The 2010 Missouri Commercial Motor Vehicle Safety Belt Survey shows more drivers are buckling up.  In fact the survey indicated more than 80 percent of drivers are using the safety devices.  This year’s number is up 7.2 percent from 2008.  Click to hear KMZU’s Jill Molloy talk with Outreach Coordinator for MoDOT Melissa Black:

Melissa Black

Press Release from Missouri Coalition for Roadway Safety

JEFFERSON CITY, MO – More commercial motor vehicle drivers are buckling up. The results of the 2010 Missouri Commercial Motor Vehicle Safety Belt Survey are in, and overall seat belt use rose from 73.4 percent in 2008 to 80.6 percent in 2010.

“The trucking industry has taken the lead in buckling up and encourages all Missouri citizens to join us in safety,” said Tom Crawford, President of the Missouri Trucking Association.

Double trailer, bus and box trailer drivers showed the most improvement and double trailer drivers were most often buckled up. Dump truck drivers’ seat belt usage was the lowest at 57.5 percent.

Commercial motor vehicle drivers spend entire work days behind the wheel. With so much time spent in their vehicle, it’s important that they protect themselves by buckling up. Seven out of 10 Missourians killed in traffic crashes are unbuckled.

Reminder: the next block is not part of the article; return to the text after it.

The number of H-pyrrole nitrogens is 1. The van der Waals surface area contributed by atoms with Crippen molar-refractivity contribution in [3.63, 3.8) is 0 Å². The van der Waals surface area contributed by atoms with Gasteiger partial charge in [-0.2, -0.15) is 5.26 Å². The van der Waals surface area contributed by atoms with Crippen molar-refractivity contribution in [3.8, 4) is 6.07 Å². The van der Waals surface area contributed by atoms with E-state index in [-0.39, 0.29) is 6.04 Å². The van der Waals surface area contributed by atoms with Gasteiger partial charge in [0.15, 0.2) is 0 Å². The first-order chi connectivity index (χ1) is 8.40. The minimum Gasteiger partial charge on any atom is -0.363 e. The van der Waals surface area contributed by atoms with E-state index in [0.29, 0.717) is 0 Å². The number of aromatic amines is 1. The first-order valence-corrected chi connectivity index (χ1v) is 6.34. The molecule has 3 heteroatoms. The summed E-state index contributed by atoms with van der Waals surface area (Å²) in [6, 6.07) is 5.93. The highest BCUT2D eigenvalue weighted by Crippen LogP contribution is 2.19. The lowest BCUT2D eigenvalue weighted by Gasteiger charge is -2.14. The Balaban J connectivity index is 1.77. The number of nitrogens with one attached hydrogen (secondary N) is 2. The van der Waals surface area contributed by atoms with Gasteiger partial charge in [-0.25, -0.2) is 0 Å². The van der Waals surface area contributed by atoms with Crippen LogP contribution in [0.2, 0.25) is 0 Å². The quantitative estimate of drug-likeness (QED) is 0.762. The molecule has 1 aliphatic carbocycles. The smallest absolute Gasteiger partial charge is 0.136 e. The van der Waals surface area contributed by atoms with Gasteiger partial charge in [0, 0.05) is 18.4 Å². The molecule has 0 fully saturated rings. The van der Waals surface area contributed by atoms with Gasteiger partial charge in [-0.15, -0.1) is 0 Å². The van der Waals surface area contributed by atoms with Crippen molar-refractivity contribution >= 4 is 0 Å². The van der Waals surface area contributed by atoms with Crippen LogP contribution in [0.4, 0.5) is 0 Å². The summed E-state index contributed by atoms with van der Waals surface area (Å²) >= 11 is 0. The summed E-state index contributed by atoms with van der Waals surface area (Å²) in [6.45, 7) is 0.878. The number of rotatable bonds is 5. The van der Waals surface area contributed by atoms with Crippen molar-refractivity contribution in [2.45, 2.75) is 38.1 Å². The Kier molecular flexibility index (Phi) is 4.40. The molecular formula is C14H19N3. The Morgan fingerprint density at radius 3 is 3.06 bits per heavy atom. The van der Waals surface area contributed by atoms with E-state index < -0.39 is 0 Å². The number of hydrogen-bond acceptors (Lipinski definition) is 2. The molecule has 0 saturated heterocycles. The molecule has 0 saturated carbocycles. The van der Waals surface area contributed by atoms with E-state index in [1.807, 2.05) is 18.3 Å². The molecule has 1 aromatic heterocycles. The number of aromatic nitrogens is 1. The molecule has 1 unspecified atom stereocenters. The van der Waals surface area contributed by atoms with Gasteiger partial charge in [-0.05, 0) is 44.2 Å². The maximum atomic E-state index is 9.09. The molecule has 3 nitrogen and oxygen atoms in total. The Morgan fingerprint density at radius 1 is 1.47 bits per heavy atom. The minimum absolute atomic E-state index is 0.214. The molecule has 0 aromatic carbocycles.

Federal motor carrier regulations make failure to use a seat belt a primary enforcement offense – meaning that an officer can pull a driver over for no other reason than the lack of belt use. A seat belt citation can be costly and affect both drivers’ and companies’ federal safety scores.

“All the statistics show that seat belts save lives, and all the experts agree that buckling up is the best way to protect yourself in a crash, but one in five commercial motor vehicle drivers still don’t,” said Leanna Depue, chair of the executive committee of the coalition. “It is a number we have to keep trying to change.  Please buckle up!”

The survey is conducted every other year and involved 18,877 observations of commercial motor vehicle drivers in 76 counties at 250 observational sites. It was paid for with federal highway safety funding.

Law enforcement and the Missouri Department of Transportation work collectively to encourage the use of seat belts among commercial motor vehicle drivers.

To learn more about the benefits of seat belts, visit